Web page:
The engine is also a gentle and kind introduction to the delights of home maintenance. Tappet adjustment is a bit fiddly – and a kind wife with small hands is a useful addition to your workshop at this point – but can be done at home and with the addition of a modern electronic ignition system, the problems of wayward timing are fixed forever. Carb balancing is well within the scope of even a newcomer to bike maintenance and chain adjustment is simple. In every respect, the F1 is as user friendly a classic as it is possible to find.
On the highway, the F1 is thoroughly modern. It will cruise at an utterly relaxed 70mph all day. The saddle is wide and comfortable and the riding position excellent for a long ride. I would have no hesitation about taking an F1 to Misano, and back, without a moment’s hesitation.
For British riders, the great weakness of the F1 – scarily so – were the stainless steel disc brakes. These were fine for American test riders in sun drenched California but buttock clenching marginal in wet, cold Britain. However, modern disc pads have simply transformed the brakes and now they are superb – by classic standards of course.
The handling is fine too. However, it is more than essential to fit a pair of good quality, modern rear shocks to every F1. The original units were dire – and haven’t got better with time.
The front forks are fine but watch out for tired forks springs and exhausted oil - particularly if the bike is a standard, original machine.
With the suspension sorted, and a pair of modern tyres, the F1 really can be ridden briskly.
Although I have sung the modern feel of the F1 it still remains very much a classic. The large, easy to read analogue speedometer and rev counter are straight from the early Honda days and the styling is unmistakably mid-70s.
Yes, the styling. This is very much a love-it-or-hate-it matter of taste. It is worth remembering that the first Honda CB750 was designed in 1967 and took its styling cues from what was in fashion at the time. The bike was typically Honda – not ugly or offensive but safe, reliable and mainstream.
Seven years later, Honda’s four cylinder range was beginning to look dated so Soichiro’s careful, conservative planners took a deep breath and let the CB400 loose on the world.
The bike was an instant success, particularly in Europe, where its sports bike looks had customers queuing to buy.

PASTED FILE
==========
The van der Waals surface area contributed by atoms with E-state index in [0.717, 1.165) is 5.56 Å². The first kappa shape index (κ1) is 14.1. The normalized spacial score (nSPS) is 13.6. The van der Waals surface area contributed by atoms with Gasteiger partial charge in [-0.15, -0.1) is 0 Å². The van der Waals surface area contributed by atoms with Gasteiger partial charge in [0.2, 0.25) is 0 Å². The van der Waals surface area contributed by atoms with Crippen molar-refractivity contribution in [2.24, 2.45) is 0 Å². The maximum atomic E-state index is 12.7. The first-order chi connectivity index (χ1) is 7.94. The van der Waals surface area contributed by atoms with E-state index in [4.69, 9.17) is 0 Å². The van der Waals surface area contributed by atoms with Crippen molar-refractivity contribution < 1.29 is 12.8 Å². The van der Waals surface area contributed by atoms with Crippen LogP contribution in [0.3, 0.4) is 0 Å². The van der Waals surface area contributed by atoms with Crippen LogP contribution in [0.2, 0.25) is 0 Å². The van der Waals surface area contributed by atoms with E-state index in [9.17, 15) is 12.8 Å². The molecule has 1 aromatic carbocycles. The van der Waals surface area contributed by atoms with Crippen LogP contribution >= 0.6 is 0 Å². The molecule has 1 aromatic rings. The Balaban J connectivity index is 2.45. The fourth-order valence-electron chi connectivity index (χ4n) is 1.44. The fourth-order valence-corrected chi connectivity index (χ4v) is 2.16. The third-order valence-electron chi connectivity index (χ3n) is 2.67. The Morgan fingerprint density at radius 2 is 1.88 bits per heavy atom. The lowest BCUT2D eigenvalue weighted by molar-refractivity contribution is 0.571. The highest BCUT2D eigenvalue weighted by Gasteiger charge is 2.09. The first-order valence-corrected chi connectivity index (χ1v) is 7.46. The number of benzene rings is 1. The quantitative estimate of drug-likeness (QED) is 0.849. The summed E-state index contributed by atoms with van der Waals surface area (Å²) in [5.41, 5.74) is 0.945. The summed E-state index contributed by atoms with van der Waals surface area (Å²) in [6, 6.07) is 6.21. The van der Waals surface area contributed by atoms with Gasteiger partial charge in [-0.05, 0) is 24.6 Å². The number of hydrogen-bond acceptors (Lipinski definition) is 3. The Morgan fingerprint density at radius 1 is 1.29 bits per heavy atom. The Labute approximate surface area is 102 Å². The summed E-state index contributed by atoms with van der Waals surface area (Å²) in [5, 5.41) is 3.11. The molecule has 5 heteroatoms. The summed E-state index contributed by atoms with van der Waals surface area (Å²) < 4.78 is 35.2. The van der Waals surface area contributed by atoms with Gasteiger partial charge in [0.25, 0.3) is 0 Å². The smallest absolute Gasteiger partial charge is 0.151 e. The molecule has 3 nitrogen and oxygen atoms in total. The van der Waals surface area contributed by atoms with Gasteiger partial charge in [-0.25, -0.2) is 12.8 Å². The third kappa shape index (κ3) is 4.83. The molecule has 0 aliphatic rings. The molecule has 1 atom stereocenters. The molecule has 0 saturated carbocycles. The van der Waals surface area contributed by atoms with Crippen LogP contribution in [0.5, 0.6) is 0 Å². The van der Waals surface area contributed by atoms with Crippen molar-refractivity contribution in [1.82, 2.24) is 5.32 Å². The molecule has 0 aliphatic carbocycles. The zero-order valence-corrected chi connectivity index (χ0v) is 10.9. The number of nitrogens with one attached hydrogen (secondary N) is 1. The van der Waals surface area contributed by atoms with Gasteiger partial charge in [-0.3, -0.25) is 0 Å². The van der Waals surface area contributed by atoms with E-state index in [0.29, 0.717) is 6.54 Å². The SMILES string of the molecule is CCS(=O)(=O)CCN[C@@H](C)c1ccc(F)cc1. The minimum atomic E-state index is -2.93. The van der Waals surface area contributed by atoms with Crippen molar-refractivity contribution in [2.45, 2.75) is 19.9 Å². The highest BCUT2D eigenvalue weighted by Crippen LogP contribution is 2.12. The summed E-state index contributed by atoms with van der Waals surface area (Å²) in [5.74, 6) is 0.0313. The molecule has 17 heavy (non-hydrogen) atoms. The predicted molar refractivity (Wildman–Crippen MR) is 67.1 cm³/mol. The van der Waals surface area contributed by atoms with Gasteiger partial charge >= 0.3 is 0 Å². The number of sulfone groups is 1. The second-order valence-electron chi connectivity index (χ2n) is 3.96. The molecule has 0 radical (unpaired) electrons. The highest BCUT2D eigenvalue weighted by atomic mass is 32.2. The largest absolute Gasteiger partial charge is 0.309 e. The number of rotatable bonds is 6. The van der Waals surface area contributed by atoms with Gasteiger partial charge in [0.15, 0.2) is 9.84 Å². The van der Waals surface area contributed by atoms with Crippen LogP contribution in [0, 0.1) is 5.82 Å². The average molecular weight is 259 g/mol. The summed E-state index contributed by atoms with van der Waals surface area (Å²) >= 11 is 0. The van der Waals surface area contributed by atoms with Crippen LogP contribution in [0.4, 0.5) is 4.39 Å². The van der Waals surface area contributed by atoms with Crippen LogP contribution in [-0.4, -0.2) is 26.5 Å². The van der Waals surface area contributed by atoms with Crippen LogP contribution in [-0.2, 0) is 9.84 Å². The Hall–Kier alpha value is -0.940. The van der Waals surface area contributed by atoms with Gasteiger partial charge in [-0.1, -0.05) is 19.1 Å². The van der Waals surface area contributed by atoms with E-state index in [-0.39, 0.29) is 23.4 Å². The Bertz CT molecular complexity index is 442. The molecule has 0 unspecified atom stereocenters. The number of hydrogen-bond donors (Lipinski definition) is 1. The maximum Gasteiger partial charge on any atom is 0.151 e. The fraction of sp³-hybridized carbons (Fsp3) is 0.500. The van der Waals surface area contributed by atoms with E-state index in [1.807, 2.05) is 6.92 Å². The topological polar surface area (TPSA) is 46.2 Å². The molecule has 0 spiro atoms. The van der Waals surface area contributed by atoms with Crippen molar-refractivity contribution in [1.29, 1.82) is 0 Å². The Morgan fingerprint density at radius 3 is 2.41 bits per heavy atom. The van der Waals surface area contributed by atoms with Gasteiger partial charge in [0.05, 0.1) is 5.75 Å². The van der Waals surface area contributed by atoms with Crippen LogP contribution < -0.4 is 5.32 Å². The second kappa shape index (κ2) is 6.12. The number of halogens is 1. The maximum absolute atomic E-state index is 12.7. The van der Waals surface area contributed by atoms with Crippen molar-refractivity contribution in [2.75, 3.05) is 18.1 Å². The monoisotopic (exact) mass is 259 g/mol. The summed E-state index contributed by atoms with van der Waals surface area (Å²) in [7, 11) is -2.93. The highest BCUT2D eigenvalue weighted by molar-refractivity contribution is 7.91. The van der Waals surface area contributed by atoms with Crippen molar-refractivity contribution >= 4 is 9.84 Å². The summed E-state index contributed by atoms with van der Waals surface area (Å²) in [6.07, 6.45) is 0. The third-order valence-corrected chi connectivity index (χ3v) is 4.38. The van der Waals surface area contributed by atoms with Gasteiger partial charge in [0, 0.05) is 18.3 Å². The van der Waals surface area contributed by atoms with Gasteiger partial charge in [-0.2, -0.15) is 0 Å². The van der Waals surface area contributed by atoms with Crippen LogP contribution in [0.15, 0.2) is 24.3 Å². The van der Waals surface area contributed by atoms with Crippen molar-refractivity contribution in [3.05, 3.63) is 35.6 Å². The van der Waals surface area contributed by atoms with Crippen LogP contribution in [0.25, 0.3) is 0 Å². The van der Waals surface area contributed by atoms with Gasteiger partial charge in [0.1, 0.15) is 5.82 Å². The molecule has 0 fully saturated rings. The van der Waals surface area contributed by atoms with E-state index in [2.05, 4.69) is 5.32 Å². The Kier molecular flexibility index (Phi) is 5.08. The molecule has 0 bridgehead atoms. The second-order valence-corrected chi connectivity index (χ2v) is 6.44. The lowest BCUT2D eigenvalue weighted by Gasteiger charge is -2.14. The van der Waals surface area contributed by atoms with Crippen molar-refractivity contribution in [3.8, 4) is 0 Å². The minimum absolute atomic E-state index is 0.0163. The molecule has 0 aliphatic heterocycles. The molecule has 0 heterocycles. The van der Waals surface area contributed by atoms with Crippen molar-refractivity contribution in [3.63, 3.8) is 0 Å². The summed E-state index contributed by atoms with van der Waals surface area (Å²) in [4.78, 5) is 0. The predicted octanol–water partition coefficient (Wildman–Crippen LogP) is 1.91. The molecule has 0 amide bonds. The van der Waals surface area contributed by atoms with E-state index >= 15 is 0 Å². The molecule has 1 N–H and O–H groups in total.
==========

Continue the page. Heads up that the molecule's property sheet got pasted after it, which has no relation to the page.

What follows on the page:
The thought was that if the CB400 was a styling success then a 750, with hints of cafe racer about it, would be just as popular.
So, in came the single collector exhaust and long, angular tank and out went the iconic four pipes and rounded lines of the original CB750.
Rather than having a runaway sales success, Honda managed to generate confusion amongst buyers. In America, the original CB750 stayed on sale alongside the new F1 and this just added to the obfuscation.
Was the F1 a better, or worse, version of the CB750? In fact, it was neither. There were some minor tweaks to the chassis and engine but, in a blind tasting, both bikes look, ride and even sound very similar.
The key question is whether you want a traditional CB750, four pipes and all, or if you are bold enough to take a chance on the cafe racer style.
The answer is overwhelmingly clear: classic fans want a “real” CB750 and are dismissive of the F1 – and selling prices reflect this fact. This is good news for the newcomer to classic motorcycling because an F1 is very affordable, just as desirable as a standard CB750 and a real looker in its own right.
In fact, I like the bike so much that, if I had the time, I would have one in my workshop as my primary classic transport.
Regarding buying one, the advice is to proceed very, very carefully and slowly. There are plenty of F1s about and there’s no need to rush into buying one. Spend a couple of months sifting through the ads and you will find a nice, unabused, standard bike at a good price. F1s are now at a price level where they will never depreciate so you could have a lot of fun for virtually no expense – and there are not many bikes about which this can be said.